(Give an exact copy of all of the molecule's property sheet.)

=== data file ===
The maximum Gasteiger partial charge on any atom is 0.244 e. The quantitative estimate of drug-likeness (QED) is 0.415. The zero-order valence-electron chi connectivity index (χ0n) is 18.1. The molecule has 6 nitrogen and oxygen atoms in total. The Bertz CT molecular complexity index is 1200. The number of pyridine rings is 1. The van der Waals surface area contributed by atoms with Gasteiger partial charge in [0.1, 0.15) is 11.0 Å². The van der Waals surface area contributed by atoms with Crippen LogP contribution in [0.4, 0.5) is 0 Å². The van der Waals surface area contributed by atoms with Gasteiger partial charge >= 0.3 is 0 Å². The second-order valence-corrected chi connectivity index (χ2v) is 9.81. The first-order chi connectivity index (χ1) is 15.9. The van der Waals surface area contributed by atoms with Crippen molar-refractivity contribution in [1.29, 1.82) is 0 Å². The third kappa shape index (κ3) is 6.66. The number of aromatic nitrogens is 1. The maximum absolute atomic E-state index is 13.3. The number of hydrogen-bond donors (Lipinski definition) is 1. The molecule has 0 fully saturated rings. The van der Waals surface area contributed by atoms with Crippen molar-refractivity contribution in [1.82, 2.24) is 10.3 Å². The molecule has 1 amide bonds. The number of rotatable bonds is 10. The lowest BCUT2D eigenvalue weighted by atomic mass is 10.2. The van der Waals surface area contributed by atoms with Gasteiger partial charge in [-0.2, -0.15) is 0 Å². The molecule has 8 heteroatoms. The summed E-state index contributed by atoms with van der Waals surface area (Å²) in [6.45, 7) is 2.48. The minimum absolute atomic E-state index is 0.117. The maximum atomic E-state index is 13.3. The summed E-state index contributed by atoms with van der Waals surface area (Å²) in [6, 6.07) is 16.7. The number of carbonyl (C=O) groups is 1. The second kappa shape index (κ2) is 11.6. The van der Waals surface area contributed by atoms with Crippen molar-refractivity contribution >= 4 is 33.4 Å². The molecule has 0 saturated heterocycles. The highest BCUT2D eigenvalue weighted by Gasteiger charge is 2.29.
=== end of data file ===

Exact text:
The maximum Gasteiger partial charge on any atom is 0.244 e. The quantitative estimate of drug-likeness (QED) is 0.415. The zero-order valence-electron chi connectivity index (χ0n) is 18.1. The molecule has 6 nitrogen and oxygen atoms in total. The Bertz CT molecular complexity index is 1200. The number of pyridine rings is 1. The van der Waals surface area contributed by atoms with Gasteiger partial charge in [0.1, 0.15) is 11.0 Å². The van der Waals surface area contributed by atoms with Crippen LogP contribution in [0.4, 0.5) is 0 Å². The van der Waals surface area contributed by atoms with Gasteiger partial charge >= 0.3 is 0 Å². The second-order valence-corrected chi connectivity index (χ2v) is 9.81. The first-order chi connectivity index (χ1) is 15.9. The van der Waals surface area contributed by atoms with Crippen molar-refractivity contribution in [1.29, 1.82) is 0 Å². The third kappa shape index (κ3) is 6.66. The number of aromatic nitrogens is 1. The maximum absolute atomic E-state index is 13.3. The number of hydrogen-bond donors (Lipinski definition) is 1. The molecule has 0 fully saturated rings. The van der Waals surface area contributed by atoms with Crippen molar-refractivity contribution in [1.82, 2.24) is 10.3 Å². The molecule has 1 amide bonds. The number of rotatable bonds is 10. The lowest BCUT2D eigenvalue weighted by atomic mass is 10.2. The van der Waals surface area contributed by atoms with Gasteiger partial charge in [-0.2, -0.15) is 0 Å². The molecule has 8 heteroatoms. The summed E-state index contributed by atoms with van der Waals surface area (Å²) in [6.45, 7) is 2.48. The minimum absolute atomic E-state index is 0.117. The maximum atomic E-state index is 13.3. The summed E-state index contributed by atoms with van der Waals surface area (Å²) in [6, 6.07) is 16.7. The number of carbonyl (C=O) groups is 1. The second kappa shape index (κ2) is 11.6. The van der Waals surface area contributed by atoms with Crippen molar-refractivity contribution >= 4 is 33.4 Å². The molecule has 0 saturated heterocycles. The highest BCUT2D eigenvalue weighted by Gasteiger charge is 2.29.